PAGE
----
As for the story itself, it was quite interesting. What I kept hoping for, but never got though, was an explanations as to why the individual travelled in time. Or at least, why he went back to the times that he did. After all, how did he end up in the meadow in the first place if he'd never been there before?
Overall, an interesting story with a fairly fresh premise. As a love story, it is wonderful. As science fiction, not so much.
So, it does seem somewhat pointless to write a review about a book that so many others have already written about. My hope is that other people will also write purposeless reviews, so that if their taste seems to match mine, I can follow their recommendations.
Time Traveler's Wife is really a love story, in fact, awfully similar to the original "Love Story," with some time traveling literary license. Problem for me is, the characters are somewhat unbelievable, and the story is way too long. I say this despite the fact that I live on audiobooks, and happily devour 100 hour sagas on a regular basis. This one is purposeless at times, with rare artsy descriptions and digressions that are annoying and seem completely separate from the rest of the narrative. Other than these, the author's main descriptive power seems to be in the endless insider naming of streets and bars in Chicago, most of which are mispronounced by the narrators. In fact, this is also a major downpoint to the book; audible and other publishers are making millions on these books, but the narrators can't seem to garner enough effort to actually investigate words they're unfamiliar with. Street names, along with words like "tra-PEE-zoid" and "vi-CO-din" appear with alarming regularity, and are distracting from the listen. Otherwise, it was ok, but I am confused by the rave reviews.
I danced around getting this book, but the other reviews were just too good, so I down loaded it. It's a book you can't put down and then your sad when it comes to an end. The caracters got into your soul until you felt what they felt. The readers were the icing on a well written book. I have been a member for 3 years and have heard some very good books, but this is the first I have reviewed, I liked it so much.
This is a 5-star read categorized as science fiction. However, Audrey Niffenneger's writing is so intelligent, characters so well developed and the plot so compelling I could not put down this "genie in a bottle". It has it all, a story, characters, humor, love and the heart rending sadness that lingers for days. This is a MUST READ. I will not go see the movie (coming out in Aug. '09) as there is no way it can capture this wondrous, detailed and never dull read as we walk through the lives of two people, and those they love, trapped by something which cannot be tamed - time.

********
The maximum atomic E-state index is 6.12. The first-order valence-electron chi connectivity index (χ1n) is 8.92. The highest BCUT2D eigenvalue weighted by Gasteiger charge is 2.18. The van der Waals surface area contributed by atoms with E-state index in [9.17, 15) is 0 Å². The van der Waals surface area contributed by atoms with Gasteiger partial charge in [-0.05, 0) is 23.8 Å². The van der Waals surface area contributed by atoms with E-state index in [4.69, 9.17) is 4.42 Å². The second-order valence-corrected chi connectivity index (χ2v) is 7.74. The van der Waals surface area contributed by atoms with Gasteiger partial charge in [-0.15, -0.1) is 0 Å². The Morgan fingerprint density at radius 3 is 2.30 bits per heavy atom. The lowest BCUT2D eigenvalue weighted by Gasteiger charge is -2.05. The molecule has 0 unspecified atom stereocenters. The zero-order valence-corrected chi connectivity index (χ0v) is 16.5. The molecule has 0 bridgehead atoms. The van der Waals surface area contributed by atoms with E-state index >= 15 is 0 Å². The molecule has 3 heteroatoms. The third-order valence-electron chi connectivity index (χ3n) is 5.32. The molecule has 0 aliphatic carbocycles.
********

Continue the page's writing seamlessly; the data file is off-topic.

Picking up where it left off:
Bi-Vocational Pastor/Draftsman. Full time husband and dad. Audiobooks are a staple in my life because I can read and work...
NO SPOILER: I love time travel novels. I have read almost all that I can find on Audible. That was what drew me to this book. My wife and I stumbled across the movie one night and it prompted me to find the audio book. Overall the book was more about relationship struggle than the intricacies of time travel. I almost always love the books better than the movie, but it wasn't the case here. I love the concept of the novel, the possible implications and the drama the time traveling creates, yet the characters just didn't feel natural to me. Henry was definitely NOT a real male... in the sense that his reaction to various engagements was not what a man would do...it was laughable in some cases. It was obvious to me that the female author failed to capture male essence when writing from Henry's point of view and that may have been on purpose... not sure. I'm not prude, but I didn't like the open adultery, continuous vulgar language, importance of drinking/drugs and unrestrained sexual provocativeness (the protagonist having sex with her husband from the future while lying right next to her present husband is too perverted for me). I didn't see how it added to the story, especially when the female protagonist engaged. The random inserts of art and foreign language was sometimes too much. The lack of closure at the end was unsettling after making it through the book. I would not recommend this or use a credit on it knowing what you now know. hope this helps. Later.
If you take a look at my other reviews, you'll find that I generally read Sci-Fi and military fiction books. I grabbed this book based upon its title - without doing any research or reading any reviews about it. I have been utterly surprised. This book is soft sci-fi, we accept things because that is the way they are presented. Henry's time traveling is never fully explained, in my opinion, but it doesn't matter. This book is less about the time traveling and more about the effects of it and how it affects thelives and marriage of the two main characters. Well read, well written and I would buy it again even knowing that it wasn't in its strictest sense my preferred genre.